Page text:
By Grace Thornton
The Alabama Baptist
At first Blair McBride wasn’t sure why God called him from his church in Florida to be associate pastor of Antioch East Baptist Church, Greenville. McBride just knew He had.
But he would soon find out both he and the church had a big need for healing coming in their future — and God saw fit for them to walk through that together.
“It’s helped me to see how big God is,” he said.
McBride hadn’t been at Antioch East very long when some things happened in the body of the church and suddenly in December 2018 he was the only staff member left.
“It was quite a difficult time for the church,” he said.
But an even bigger surprise came two weeks later. He discovered that something was happening in his own body — it was attacking itself. And within 36 hours the 37 year old was paralyzed from the chest down.
“I deteriorated really quickly,” McBride said.
It took two and a half “dark” weeks for doctors to figure out what he had — a cousin disease to multiple sclerosis called Anti-Mog associated disease, which had caused transverse myelitis, an inflammation of the spine. While he lay in the hospital, his wife, Nicole, also was caring for their new baby and the church was moving on with no staff.
And all the while they ministered to McBride’s family.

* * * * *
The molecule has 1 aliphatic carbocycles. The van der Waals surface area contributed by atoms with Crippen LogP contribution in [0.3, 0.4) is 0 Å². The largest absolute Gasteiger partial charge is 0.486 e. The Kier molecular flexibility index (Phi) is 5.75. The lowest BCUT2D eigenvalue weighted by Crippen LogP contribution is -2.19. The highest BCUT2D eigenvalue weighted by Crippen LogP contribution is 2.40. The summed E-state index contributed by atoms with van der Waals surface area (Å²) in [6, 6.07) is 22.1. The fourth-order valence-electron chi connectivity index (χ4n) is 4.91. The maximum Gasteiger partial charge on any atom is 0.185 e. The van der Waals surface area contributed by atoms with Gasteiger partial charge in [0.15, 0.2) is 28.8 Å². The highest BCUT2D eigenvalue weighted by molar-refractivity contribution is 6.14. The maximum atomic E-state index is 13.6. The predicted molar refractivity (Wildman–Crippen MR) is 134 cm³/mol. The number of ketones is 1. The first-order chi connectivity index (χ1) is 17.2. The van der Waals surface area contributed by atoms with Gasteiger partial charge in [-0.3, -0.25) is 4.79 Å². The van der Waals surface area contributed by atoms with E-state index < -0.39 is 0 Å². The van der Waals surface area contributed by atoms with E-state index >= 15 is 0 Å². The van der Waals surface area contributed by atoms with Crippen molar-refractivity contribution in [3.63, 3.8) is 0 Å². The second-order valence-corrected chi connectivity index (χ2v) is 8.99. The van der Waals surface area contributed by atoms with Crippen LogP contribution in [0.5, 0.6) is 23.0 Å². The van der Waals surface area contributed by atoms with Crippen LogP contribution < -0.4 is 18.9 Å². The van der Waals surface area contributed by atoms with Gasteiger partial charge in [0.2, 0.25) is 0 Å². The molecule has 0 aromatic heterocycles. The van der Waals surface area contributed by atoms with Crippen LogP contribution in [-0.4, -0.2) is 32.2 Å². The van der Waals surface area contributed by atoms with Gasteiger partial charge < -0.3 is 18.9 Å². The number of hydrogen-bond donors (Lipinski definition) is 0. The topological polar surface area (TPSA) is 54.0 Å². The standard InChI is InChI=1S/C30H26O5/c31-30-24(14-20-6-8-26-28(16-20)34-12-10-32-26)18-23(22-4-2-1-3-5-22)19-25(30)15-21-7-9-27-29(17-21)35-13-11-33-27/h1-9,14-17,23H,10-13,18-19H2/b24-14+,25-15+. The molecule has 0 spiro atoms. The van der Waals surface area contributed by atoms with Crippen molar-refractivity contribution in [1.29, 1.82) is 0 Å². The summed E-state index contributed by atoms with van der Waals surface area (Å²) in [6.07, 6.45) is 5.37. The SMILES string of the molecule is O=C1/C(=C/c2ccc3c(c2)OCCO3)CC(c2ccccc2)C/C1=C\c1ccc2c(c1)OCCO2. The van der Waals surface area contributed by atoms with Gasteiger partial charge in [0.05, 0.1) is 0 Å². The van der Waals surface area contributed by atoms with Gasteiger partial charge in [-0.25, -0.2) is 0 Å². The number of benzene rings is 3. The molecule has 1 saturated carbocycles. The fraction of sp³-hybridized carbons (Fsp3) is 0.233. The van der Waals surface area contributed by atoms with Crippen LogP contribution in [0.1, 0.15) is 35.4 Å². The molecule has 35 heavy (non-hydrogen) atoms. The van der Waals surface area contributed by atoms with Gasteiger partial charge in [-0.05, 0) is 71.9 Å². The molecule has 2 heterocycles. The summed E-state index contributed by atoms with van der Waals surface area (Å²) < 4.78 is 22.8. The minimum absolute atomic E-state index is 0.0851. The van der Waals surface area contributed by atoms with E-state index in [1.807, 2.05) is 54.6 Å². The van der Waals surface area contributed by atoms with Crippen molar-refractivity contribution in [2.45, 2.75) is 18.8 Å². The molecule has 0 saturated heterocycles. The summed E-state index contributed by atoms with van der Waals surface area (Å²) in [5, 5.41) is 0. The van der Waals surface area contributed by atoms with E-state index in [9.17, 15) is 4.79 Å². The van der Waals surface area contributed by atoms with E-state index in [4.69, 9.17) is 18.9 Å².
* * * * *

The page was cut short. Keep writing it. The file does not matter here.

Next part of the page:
“It’s humbling,” he said. “God has been good and the church has been good to us.”
As he went through weeks of rehab to learn how to live in a wheelchair he began to get some feeling back in his feet and legs — something that only happens to two thirds of transverse myelitis patients and rarely in such a short period of time.
“It was amazing but I was still just so weak,” McBride said, and because of that the church moved his family into the pastorium, a one-level house.
Not only that — they asked him to be their pastor.
“It’s been a leap of faith for both parties to trust that God is at work in this,” McBride said.
He’s learned to walk again and slowly the church also has begun to heal. But no one can predict when or if his disease will flare up again — it’s rare and doctors don’t know enough about it to be able to guess. If it does come back it could attack something other than his spine. If it attacks his eyes, he could go blind and if it attacks his brain, he could lose cognitive function.
Damont Drake, pastor of Eden Baptist Church, Brooksville, Florida, — the church where McBride previously served as associate pastor — said it’s an amazing story of a young man trusting God during a tough situation.
“He gives God glory for everything,” Drake said.
McBride said God is calling him and the church to trust Him and move forward.
“My plan is to be here as long as God wants me to be here,” he said. “It’s a complicated situation, but God is good and He’s begun to heal me and this church. We’re here and we’re trusting the Lord that His plan is perfect and better than our plan.”
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